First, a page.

The attorney was not scarce.
The problem with law firms liking attorneys they believe are "scarce."

When law firms hire based on presumed scarcity in the market, what they believe is scarce is often not scarce at all. Instead of waiting to find the right attorney, the law firm "jumps" at the first opportunity to hire someone they believe is scarce. The reason the attorney appears "scarce" is because the law firm has not looked hard enough. The law firm may not have spoken to the right recruiters, may not have advertised sufficiently, or may not have networked enough to find the right people.
When a law firm does not correctly promote its openings and positions, it tends to have recruiting issues. They end up with attorneys they should otherwise not be hiring. There are all sorts of forces operating in the market to make law firms believe certain types of attorneys may be scarce:
  • Recruiters may lead a law firm to believe a given attorney is scarce and hard to find.
  • Job sites may lead the law firm to believe an attorney is difficult to find if they are not getting many applicants.
  • The law firm may believe a given attorney is difficult to find if they are not storing all of the applicants that come into the firm in a sound applicant tracking system.
  • The law firm may believe that a specific type of attorney is difficult to find if they do not know of similar attorneys in the market.
Many knowledge holes in the recruitment process can lead law firms to mistakenly conclude that they should chase a specific type of attorney that is, in fact, not that difficult to find in the market.
  1. Partners Interviewing Lateral Partners and Associates Often Prize Opposite Qualities
Depending on the dynamics of an individual law firm, partners may like different types of candidates for different roles
Partners Interviewing Other Partners

When partners are interviewing other partners, they are interested in partners who have business and will grow their firm as a general rule. They will bring in people they like and promote people they believe can advance the firm's interest in attracting people with business to grow the firm.
Some partners are often so eager to grow their firms that they will interview partners without business whom they believe may generate business in the future. They will interview people laterally that show no history of business generation.
However, this is not always the case; there are several apparent exceptions to these rules. Some partners are attempting to create fiefdom where they are the ones in power and often resist hiring who they believe are threats—in so doing, they undermine the best people who come along. Other partners may be in specific administrative roles and view lateral hires as competitive to them. Many branch offices of national law firms do not grow or experience consistent growing pains because there are partners there that undermine growth.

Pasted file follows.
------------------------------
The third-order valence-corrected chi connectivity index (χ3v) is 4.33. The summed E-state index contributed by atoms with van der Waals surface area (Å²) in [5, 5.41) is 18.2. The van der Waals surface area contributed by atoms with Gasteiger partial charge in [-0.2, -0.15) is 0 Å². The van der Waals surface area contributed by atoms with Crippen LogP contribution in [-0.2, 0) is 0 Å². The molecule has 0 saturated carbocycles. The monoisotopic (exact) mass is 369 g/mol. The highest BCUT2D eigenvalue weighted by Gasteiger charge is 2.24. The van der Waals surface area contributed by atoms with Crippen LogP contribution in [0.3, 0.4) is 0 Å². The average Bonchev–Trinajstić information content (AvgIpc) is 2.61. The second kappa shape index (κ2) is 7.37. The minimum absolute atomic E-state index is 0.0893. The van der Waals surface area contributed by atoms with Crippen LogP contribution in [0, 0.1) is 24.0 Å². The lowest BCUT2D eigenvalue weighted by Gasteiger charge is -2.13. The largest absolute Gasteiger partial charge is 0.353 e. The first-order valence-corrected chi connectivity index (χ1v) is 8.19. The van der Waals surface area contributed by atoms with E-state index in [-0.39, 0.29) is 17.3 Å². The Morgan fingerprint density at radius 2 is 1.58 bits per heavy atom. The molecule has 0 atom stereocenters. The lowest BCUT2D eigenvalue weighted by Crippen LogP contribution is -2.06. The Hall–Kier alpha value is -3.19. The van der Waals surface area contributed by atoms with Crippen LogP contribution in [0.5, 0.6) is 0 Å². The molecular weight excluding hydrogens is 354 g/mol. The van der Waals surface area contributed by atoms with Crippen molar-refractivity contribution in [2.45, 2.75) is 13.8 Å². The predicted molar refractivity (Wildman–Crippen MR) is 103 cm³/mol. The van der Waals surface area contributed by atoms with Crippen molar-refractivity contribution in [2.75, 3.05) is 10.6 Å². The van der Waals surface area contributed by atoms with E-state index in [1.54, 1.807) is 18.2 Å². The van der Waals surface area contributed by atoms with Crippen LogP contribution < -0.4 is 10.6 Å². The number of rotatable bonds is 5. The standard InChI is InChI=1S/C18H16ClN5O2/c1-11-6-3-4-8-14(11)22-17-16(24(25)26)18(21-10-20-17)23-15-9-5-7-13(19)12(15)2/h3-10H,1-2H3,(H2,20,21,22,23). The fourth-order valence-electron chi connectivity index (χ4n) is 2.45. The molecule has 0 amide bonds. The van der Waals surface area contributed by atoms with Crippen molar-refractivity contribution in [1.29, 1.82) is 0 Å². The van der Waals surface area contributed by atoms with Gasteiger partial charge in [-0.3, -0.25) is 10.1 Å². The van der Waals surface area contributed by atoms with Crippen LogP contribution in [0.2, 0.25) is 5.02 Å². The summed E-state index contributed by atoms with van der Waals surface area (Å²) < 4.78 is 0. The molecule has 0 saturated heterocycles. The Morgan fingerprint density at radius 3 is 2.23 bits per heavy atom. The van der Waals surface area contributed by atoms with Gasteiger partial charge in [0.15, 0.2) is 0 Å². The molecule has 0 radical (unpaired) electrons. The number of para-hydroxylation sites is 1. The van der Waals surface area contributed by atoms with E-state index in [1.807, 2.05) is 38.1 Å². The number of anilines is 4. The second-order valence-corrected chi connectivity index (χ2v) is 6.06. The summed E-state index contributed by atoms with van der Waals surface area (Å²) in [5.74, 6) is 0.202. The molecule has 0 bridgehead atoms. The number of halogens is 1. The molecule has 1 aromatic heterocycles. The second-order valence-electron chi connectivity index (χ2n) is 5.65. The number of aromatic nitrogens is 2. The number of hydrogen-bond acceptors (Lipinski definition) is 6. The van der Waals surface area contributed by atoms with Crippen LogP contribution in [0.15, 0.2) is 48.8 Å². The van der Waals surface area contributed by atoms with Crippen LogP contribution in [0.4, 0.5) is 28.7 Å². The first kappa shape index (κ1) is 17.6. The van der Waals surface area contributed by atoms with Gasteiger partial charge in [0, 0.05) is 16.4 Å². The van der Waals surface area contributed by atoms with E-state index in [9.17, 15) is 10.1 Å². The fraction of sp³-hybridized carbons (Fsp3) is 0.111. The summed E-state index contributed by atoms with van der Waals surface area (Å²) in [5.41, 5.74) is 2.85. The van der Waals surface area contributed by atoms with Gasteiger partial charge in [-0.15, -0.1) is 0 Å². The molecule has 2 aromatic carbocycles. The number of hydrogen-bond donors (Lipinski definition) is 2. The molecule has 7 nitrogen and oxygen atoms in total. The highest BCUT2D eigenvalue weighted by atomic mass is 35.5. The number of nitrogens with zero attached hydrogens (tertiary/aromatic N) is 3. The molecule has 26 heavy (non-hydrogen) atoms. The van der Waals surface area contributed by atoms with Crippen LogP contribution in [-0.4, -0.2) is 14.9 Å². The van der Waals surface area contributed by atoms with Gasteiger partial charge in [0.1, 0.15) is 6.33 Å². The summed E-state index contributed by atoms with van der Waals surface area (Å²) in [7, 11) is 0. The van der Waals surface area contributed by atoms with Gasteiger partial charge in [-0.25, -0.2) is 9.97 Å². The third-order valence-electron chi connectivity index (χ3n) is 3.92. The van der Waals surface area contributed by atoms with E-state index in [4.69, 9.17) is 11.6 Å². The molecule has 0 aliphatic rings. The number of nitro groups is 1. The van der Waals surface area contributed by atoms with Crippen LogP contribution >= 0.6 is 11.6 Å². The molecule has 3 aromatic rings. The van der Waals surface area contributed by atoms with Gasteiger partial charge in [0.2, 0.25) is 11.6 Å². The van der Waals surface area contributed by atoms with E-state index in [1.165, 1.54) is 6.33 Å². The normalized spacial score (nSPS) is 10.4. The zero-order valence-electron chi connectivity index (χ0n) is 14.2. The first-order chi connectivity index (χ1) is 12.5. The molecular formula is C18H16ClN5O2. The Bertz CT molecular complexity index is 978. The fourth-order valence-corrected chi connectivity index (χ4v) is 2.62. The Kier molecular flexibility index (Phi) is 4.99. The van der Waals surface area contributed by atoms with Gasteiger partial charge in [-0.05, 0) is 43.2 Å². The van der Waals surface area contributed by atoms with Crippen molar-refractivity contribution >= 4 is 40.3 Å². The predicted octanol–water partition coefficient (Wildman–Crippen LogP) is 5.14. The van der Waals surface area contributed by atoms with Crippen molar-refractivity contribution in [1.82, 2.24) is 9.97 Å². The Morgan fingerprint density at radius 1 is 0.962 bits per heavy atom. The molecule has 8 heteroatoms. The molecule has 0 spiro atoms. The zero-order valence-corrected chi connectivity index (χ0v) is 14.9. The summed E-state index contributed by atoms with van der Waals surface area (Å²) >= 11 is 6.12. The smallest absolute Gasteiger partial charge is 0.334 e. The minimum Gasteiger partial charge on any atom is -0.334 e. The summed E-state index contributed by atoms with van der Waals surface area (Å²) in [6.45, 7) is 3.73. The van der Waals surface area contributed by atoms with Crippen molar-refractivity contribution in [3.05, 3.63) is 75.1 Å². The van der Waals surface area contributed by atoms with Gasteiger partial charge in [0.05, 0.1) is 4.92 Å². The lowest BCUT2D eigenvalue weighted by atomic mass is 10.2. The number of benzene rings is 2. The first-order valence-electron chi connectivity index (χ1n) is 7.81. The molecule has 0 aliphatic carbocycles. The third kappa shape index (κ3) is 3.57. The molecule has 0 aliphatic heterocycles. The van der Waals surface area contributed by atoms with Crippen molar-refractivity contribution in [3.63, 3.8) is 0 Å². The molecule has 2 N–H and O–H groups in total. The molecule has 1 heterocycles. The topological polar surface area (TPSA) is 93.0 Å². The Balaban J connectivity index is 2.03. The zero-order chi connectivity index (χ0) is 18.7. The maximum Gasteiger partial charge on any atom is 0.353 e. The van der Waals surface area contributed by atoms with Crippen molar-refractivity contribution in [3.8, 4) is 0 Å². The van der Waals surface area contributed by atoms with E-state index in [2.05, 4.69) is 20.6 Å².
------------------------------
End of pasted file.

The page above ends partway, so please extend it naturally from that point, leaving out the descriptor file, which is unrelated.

Partners Interviewing Associates

Partners interviewing associates often seek different qualities than when interviewing partners. The typical partner interviewing an associate wants to hire someone they believe will work hard, follow directions, respect them and get the work done. They want to hire hard workers who are more concerned with doing work for the partner's clients than getting ahead and bringing in business (especially at the largest law firms). Partners who need work done will hire associates and like people who seem hard-working, committed, and capable of following directions.
In contrast, partners trying to grow the firm and its revenues (and not just get their work done) are often more partial to hiring attorneys who are likely to bring in business in the future. They will be looking for a different type of attorney to interview and hire. They may be less concerned about the person's ability to be a worker bee and more concerned with their ability to bring potential business to the firm.
The Problem with Many Types of Partner Interviews and the Types of Partners Other Partners Like

When partners are interviewing partners, there is always tension between certain partners who want to take shortcuts out of desperation (i.e., hiring attorneys with minimal business but the "prospect" of it.) On the other hand, some partners undermine good hires who have business because they are protecting their "turf" or bureaucratic position in the firm. Some partners consistently over-hire, while other partners stall their hiring, and both situations often undermine the hiring process.